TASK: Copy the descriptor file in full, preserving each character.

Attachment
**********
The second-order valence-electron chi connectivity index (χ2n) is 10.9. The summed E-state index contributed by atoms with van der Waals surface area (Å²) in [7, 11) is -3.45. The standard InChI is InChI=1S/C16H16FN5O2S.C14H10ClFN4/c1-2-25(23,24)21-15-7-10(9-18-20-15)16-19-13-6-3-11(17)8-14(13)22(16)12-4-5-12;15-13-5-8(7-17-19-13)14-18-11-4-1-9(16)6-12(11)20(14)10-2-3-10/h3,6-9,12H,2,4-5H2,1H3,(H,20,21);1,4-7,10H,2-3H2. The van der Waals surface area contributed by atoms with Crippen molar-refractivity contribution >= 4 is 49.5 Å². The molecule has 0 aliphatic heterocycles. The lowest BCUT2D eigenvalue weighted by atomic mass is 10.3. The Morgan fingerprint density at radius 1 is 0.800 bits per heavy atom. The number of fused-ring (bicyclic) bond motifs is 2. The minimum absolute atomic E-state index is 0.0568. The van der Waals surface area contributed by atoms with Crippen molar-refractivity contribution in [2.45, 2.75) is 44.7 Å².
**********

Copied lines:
The second-order valence-electron chi connectivity index (χ2n) is 10.9. The summed E-state index contributed by atoms with van der Waals surface area (Å²) in [7, 11) is -3.45. The standard InChI is InChI=1S/C16H16FN5O2S.C14H10ClFN4/c1-2-25(23,24)21-15-7-10(9-18-20-15)16-19-13-6-3-11(17)8-14(13)22(16)12-4-5-12;15-13-5-8(7-17-19-13)14-18-11-4-1-9(16)6-12(11)20(14)10-2-3-10/h3,6-9,12H,2,4-5H2,1H3,(H,20,21);1,4-7,10H,2-3H2. The van der Waals surface area contributed by atoms with Crippen molar-refractivity contribution >= 4 is 49.5 Å². The molecule has 0 aliphatic heterocycles. The lowest BCUT2D eigenvalue weighted by atomic mass is 10.3. The Morgan fingerprint density at radius 1 is 0.800 bits per heavy atom. The number of fused-ring (bicyclic) bond motifs is 2. The minimum absolute atomic E-state index is 0.0568. The van der Waals surface area contributed by atoms with Crippen molar-refractivity contribution in [2.45, 2.75) is 44.7 Å².